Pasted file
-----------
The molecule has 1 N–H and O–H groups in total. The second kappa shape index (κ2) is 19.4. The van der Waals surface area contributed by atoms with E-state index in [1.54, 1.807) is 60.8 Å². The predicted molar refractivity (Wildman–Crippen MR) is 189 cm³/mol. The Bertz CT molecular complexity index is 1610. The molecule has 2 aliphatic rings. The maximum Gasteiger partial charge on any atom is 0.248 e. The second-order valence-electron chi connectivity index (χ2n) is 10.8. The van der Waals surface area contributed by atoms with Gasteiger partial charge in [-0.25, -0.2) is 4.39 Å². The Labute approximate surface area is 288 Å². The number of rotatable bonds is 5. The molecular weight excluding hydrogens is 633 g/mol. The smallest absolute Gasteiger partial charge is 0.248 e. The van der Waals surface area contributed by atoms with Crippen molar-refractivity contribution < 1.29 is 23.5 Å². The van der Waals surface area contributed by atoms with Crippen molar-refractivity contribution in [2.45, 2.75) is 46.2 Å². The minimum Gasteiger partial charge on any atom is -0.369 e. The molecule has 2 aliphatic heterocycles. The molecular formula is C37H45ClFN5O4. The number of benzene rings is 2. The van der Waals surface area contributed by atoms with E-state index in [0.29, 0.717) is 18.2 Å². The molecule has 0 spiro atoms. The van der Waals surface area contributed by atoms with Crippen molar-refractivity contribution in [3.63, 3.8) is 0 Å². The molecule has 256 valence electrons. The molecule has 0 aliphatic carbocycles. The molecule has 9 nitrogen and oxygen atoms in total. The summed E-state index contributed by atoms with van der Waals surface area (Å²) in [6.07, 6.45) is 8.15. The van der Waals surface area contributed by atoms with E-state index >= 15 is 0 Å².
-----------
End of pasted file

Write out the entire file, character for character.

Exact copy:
The molecule has 1 N–H and O–H groups in total. The second kappa shape index (κ2) is 19.4. The van der Waals surface area contributed by atoms with E-state index in [1.54, 1.807) is 60.8 Å². The predicted molar refractivity (Wildman–Crippen MR) is 189 cm³/mol. The Bertz CT molecular complexity index is 1610. The molecule has 2 aliphatic rings. The maximum Gasteiger partial charge on any atom is 0.248 e. The second-order valence-electron chi connectivity index (χ2n) is 10.8. The van der Waals surface area contributed by atoms with Gasteiger partial charge in [-0.25, -0.2) is 4.39 Å². The Labute approximate surface area is 288 Å². The number of rotatable bonds is 5. The molecular weight excluding hydrogens is 633 g/mol. The smallest absolute Gasteiger partial charge is 0.248 e. The van der Waals surface area contributed by atoms with Crippen molar-refractivity contribution < 1.29 is 23.5 Å². The van der Waals surface area contributed by atoms with Crippen molar-refractivity contribution in [2.45, 2.75) is 46.2 Å². The minimum Gasteiger partial charge on any atom is -0.369 e. The molecule has 2 aliphatic heterocycles. The molecular formula is C37H45ClFN5O4. The number of benzene rings is 2. The van der Waals surface area contributed by atoms with E-state index in [0.29, 0.717) is 18.2 Å². The molecule has 0 spiro atoms. The van der Waals surface area contributed by atoms with Crippen molar-refractivity contribution in [3.63, 3.8) is 0 Å². The molecule has 256 valence electrons. The molecule has 0 aliphatic carbocycles. The molecule has 9 nitrogen and oxygen atoms in total. The summed E-state index contributed by atoms with van der Waals surface area (Å²) in [6.07, 6.45) is 8.15. The van der Waals surface area contributed by atoms with E-state index >= 15 is 0 Å².